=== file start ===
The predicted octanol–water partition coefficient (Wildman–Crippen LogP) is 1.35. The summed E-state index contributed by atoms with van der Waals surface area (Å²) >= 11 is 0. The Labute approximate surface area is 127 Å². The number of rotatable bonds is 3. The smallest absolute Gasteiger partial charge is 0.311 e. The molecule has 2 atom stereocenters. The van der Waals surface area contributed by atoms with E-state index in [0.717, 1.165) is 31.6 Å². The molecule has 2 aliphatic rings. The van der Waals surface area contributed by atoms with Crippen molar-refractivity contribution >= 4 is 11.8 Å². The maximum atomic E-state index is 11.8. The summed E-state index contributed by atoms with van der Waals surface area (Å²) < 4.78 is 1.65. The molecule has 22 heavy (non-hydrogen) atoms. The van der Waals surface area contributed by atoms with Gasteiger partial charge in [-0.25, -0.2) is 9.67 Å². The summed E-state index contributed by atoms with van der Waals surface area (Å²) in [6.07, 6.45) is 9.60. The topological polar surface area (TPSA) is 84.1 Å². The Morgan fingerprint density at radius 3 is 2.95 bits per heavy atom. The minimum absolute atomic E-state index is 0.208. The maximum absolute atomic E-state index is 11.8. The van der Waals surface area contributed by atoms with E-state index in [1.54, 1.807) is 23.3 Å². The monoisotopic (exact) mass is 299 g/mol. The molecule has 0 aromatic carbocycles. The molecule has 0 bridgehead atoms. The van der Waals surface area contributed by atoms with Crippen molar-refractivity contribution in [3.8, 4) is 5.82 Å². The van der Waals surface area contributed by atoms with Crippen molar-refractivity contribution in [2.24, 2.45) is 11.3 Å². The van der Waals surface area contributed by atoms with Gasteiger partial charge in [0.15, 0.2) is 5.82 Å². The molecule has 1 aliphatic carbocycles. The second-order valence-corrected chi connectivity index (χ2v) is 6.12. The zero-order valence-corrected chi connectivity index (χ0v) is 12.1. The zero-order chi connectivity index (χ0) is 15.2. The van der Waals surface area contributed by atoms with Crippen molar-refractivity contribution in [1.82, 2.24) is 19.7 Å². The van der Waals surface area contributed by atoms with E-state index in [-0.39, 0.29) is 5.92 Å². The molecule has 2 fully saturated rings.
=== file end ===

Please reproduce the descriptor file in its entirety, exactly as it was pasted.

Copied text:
The predicted octanol–water partition coefficient (Wildman–Crippen LogP) is 1.35. The summed E-state index contributed by atoms with van der Waals surface area (Å²) >= 11 is 0. The Labute approximate surface area is 127 Å². The number of rotatable bonds is 3. The smallest absolute Gasteiger partial charge is 0.311 e. The molecule has 2 atom stereocenters. The van der Waals surface area contributed by atoms with E-state index in [0.717, 1.165) is 31.6 Å². The molecule has 2 aliphatic rings. The van der Waals surface area contributed by atoms with Crippen molar-refractivity contribution >= 4 is 11.8 Å². The maximum atomic E-state index is 11.8. The summed E-state index contributed by atoms with van der Waals surface area (Å²) < 4.78 is 1.65. The molecule has 22 heavy (non-hydrogen) atoms. The van der Waals surface area contributed by atoms with Gasteiger partial charge in [-0.25, -0.2) is 9.67 Å². The summed E-state index contributed by atoms with van der Waals surface area (Å²) in [6.07, 6.45) is 9.60. The topological polar surface area (TPSA) is 84.1 Å². The Morgan fingerprint density at radius 3 is 2.95 bits per heavy atom. The minimum absolute atomic E-state index is 0.208. The maximum absolute atomic E-state index is 11.8. The van der Waals surface area contributed by atoms with E-state index in [1.54, 1.807) is 23.3 Å². The monoisotopic (exact) mass is 299 g/mol. The molecule has 0 aromatic carbocycles. The molecule has 0 bridgehead atoms. The van der Waals surface area contributed by atoms with Crippen molar-refractivity contribution in [3.8, 4) is 5.82 Å². The van der Waals surface area contributed by atoms with Crippen molar-refractivity contribution in [2.24, 2.45) is 11.3 Å². The van der Waals surface area contributed by atoms with Gasteiger partial charge in [0.15, 0.2) is 5.82 Å². The molecule has 1 aliphatic carbocycles. The second-order valence-corrected chi connectivity index (χ2v) is 6.12. The zero-order valence-corrected chi connectivity index (χ0v) is 12.1. The zero-order chi connectivity index (χ0) is 15.2. The van der Waals surface area contributed by atoms with Crippen molar-refractivity contribution in [1.82, 2.24) is 19.7 Å². The van der Waals surface area contributed by atoms with E-state index in [-0.39, 0.29) is 5.92 Å². The molecule has 2 fully saturated rings.